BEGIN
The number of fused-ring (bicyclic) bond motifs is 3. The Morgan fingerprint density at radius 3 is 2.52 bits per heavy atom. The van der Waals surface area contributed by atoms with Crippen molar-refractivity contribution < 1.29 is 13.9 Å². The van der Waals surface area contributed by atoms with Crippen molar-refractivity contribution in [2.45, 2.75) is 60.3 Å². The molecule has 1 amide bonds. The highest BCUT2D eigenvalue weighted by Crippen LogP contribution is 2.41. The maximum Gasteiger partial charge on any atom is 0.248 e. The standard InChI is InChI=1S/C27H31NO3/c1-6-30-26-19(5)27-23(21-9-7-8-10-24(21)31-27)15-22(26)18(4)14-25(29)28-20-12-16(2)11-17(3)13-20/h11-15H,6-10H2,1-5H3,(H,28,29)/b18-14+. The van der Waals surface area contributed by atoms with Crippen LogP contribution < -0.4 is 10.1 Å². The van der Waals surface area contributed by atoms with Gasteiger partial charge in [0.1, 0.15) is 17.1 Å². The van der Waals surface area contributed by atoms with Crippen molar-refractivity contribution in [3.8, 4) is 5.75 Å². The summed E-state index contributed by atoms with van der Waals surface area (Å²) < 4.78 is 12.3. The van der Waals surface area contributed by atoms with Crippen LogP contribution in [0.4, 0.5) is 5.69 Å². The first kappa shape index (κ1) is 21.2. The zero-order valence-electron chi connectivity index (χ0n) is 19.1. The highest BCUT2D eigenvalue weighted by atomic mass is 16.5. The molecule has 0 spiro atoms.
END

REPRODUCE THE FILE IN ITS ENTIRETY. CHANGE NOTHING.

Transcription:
The number of fused-ring (bicyclic) bond motifs is 3. The Morgan fingerprint density at radius 3 is 2.52 bits per heavy atom. The van der Waals surface area contributed by atoms with Crippen molar-refractivity contribution < 1.29 is 13.9 Å². The van der Waals surface area contributed by atoms with Crippen molar-refractivity contribution in [2.45, 2.75) is 60.3 Å². The molecule has 1 amide bonds. The highest BCUT2D eigenvalue weighted by Crippen LogP contribution is 2.41. The maximum Gasteiger partial charge on any atom is 0.248 e. The standard InChI is InChI=1S/C27H31NO3/c1-6-30-26-19(5)27-23(21-9-7-8-10-24(21)31-27)15-22(26)18(4)14-25(29)28-20-12-16(2)11-17(3)13-20/h11-15H,6-10H2,1-5H3,(H,28,29)/b18-14+. The van der Waals surface area contributed by atoms with Crippen LogP contribution < -0.4 is 10.1 Å². The van der Waals surface area contributed by atoms with Gasteiger partial charge in [0.1, 0.15) is 17.1 Å². The van der Waals surface area contributed by atoms with Crippen molar-refractivity contribution in [3.8, 4) is 5.75 Å². The summed E-state index contributed by atoms with van der Waals surface area (Å²) < 4.78 is 12.3. The van der Waals surface area contributed by atoms with Crippen LogP contribution in [0.4, 0.5) is 5.69 Å². The first kappa shape index (κ1) is 21.2. The zero-order valence-electron chi connectivity index (χ0n) is 19.1. The highest BCUT2D eigenvalue weighted by atomic mass is 16.5. The molecule has 0 spiro atoms.